Smart Growth America recently rated Orlando the most dangerous transportation city in the U.S. for pedestrians for the second consecutive year. The metro area saw 740 fatalities between 2010 and 2019, or about 74 each year. Other Florida metro areas listed in the Top 10 included Tampa, Daytona Beach, Melbourne, Sarasota, and Jacksonville. It’s no surprise that Florida’s state government has directed the Florida Department of Transportation to adopt a Complete Streets policy.
In fact, pedestrian deaths across the entire United States have been rising for the past decade, according to SGA’s annual report, Dangerous By Design 2021. Disturbingly, fatalities were up as much as 24% in 2020, even though vehicle travel fell significantly. While tracking crashes is important for building effective safety initiatives, what’s even more important is layering in more data to identify and prioritize the riskiest areas.
In our latest eBook, Walk This Way: New Data for Pedestrian Safety, we decided to dig into a sample transportation analysis in Orlando to see what the crash data plus additional analytics could reveal.
A Tale of Two Zones
We divided the Orlando metro area into one-kilometer hexagons and plotted the locations of crashes and the level of pedestrian activity in each section. We chose two zones with similar crash volume: downtown Orlando with six fatal pedestrian crashes and a neighborhood called Holden Heights with seven.
Figure 1: Florida’s Department of Transportation data shows similar numbers of crashes in Orlando’s downtown area (top) and Holden Heights (bottom).
On the surface, one would think the two areas would need equal attention. Or perhaps downtown would need more, because there is more pedestrian activity there.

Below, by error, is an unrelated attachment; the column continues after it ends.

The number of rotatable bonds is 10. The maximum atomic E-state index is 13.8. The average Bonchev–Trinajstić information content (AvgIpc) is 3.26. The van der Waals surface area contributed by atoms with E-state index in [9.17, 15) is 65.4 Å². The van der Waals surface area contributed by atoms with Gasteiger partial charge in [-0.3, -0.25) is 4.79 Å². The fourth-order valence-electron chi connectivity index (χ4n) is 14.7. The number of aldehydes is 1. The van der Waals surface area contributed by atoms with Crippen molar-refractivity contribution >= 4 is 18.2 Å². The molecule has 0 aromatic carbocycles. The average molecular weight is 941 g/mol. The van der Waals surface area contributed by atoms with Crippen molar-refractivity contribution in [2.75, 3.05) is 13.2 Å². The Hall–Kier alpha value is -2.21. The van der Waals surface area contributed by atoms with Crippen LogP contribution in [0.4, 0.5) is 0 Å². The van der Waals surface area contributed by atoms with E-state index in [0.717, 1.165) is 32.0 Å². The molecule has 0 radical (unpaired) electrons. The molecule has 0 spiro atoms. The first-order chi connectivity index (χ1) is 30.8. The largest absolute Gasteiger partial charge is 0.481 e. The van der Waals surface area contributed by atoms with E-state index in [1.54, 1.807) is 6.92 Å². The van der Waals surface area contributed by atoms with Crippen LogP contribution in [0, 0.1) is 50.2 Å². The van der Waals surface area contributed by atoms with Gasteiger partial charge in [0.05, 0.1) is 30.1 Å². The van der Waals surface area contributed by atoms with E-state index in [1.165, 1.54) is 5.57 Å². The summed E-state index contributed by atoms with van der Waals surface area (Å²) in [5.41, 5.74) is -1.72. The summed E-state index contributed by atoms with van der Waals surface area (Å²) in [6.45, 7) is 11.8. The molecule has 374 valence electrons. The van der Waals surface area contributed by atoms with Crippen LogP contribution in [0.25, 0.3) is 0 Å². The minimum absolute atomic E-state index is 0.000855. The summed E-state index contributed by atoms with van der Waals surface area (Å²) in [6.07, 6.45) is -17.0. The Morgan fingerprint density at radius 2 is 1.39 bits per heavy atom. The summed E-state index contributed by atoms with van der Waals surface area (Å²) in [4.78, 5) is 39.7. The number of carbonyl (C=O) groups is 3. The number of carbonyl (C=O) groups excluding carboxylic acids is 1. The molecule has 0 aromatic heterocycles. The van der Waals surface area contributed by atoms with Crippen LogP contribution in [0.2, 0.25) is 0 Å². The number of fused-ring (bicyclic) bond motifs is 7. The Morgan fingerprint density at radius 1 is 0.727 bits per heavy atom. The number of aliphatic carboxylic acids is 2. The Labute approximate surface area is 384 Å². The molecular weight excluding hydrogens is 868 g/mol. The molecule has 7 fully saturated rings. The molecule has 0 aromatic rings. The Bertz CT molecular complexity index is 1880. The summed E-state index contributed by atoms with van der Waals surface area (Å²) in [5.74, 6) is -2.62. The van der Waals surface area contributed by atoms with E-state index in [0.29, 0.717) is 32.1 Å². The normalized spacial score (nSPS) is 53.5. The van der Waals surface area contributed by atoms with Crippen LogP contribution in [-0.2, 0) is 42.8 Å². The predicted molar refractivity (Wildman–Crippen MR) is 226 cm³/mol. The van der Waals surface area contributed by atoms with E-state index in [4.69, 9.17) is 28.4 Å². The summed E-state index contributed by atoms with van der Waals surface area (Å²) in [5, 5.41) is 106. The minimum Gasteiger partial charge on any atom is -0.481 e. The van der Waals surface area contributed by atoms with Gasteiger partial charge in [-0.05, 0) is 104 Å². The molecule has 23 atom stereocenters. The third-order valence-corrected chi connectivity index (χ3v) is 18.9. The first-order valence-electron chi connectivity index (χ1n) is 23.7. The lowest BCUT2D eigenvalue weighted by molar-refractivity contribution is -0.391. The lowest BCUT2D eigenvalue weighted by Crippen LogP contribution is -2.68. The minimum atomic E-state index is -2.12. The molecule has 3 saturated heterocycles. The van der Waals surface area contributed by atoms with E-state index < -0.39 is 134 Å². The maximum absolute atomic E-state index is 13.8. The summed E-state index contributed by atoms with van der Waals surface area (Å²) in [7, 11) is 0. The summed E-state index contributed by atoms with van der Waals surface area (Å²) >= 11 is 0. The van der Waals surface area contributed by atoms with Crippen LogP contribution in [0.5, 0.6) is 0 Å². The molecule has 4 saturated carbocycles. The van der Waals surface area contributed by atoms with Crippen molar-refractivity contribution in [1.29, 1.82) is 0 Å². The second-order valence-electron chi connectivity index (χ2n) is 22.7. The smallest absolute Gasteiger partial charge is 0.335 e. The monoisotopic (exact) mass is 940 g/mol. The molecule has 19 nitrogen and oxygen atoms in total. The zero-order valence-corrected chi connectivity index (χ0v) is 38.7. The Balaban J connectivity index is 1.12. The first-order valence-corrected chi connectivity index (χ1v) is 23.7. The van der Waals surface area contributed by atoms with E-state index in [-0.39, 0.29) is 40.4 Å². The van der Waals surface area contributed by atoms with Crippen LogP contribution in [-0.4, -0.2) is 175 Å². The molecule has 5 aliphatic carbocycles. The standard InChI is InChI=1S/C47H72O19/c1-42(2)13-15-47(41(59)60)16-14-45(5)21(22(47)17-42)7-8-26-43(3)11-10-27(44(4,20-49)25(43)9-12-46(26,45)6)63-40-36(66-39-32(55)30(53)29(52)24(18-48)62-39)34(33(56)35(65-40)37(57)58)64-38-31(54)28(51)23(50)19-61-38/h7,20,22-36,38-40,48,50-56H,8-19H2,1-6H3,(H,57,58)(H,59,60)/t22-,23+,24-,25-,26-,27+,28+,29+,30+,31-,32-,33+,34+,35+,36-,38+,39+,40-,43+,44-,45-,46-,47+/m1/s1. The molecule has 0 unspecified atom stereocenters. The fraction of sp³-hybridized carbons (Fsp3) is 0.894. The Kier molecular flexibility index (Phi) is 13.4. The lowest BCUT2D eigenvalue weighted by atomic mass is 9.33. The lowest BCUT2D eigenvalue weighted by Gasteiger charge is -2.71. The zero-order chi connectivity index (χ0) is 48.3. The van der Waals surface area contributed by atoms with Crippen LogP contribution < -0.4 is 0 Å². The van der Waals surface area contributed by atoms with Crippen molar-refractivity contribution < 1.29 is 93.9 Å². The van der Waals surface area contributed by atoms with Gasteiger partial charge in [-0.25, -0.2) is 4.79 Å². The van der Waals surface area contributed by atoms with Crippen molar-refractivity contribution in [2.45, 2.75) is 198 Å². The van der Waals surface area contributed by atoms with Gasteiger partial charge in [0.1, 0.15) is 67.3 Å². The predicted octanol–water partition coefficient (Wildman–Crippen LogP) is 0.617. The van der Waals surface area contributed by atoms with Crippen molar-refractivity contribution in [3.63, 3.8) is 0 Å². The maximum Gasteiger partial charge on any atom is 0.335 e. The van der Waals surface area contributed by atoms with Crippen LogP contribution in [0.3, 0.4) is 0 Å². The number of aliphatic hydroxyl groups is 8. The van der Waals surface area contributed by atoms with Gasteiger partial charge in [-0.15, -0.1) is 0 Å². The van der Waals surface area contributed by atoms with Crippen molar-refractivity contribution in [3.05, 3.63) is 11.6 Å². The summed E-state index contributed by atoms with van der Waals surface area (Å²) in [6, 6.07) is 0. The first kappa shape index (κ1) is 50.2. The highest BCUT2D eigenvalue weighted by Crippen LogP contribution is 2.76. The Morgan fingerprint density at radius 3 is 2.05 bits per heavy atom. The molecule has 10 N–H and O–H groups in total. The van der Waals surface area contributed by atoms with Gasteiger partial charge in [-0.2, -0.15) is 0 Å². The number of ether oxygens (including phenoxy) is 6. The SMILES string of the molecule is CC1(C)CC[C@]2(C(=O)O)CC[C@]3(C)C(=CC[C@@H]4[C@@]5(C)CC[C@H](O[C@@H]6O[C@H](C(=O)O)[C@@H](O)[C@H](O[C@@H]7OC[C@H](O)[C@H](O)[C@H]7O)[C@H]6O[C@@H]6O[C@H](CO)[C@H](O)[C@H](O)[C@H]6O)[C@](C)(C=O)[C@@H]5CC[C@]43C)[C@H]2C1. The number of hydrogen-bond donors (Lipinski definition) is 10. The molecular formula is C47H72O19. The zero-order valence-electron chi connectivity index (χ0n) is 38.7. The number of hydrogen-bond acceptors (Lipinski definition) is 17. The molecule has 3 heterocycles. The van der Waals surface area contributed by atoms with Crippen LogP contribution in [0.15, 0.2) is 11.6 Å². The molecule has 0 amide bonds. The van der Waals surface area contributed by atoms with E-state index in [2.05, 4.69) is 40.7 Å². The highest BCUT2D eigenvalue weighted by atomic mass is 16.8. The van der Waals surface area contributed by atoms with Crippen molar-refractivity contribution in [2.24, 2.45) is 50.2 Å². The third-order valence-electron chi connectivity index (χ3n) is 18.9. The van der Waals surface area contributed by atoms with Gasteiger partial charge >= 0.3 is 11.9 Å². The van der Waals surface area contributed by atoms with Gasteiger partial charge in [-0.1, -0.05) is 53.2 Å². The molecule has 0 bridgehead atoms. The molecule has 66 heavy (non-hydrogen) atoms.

We found the opposite to be true. The fact that there are 15x more pedestrian activity downtown than Holden Heights, but both had similar crash numbers, actually makes downtown safer. Pedestrians are 19 times more likely to be killed while walking in Holden Heights than downtown. This finding is particularly noteworthy, given that we also saw big increases in pedestrian travel over the past year.
Figure 2: Orlando’s downtown (yellow) has 15x more pedestrian trip starts than the same-sized zone in nearby Holden Heights.
Crash data alone doesn’t capture the fact that pedestrian activity can differ significantly by neighborhood, and that activity fluctuated a lot in 2020. For example, downtown activity in Orlando stayed relatively constant from 2019 to 2020, but in some outer neighborhoods, it rose or fell by as much as 100% (download the full report to see the data).
Imagine the challenge if a high-risk neighborhood like Holden Heights sees a doubling in pedestrian trips.
Enhanced Metrics Expand the Safety Story
Pedestrian activity can be quite volatile from year to year, and walking activity in the city center doesn’t correlate with walking in the suburbs. Modeling based on old data won’t capture these changes. Combine those facts with the universal rising rates of pedestrian deaths, and it’s clear that risk is growing.
The deeper analyses available with transportation analytics can inform crash data in meaningful ways. Make sure your team can find and prioritize safety infrastructure investments in the places that need the most attention.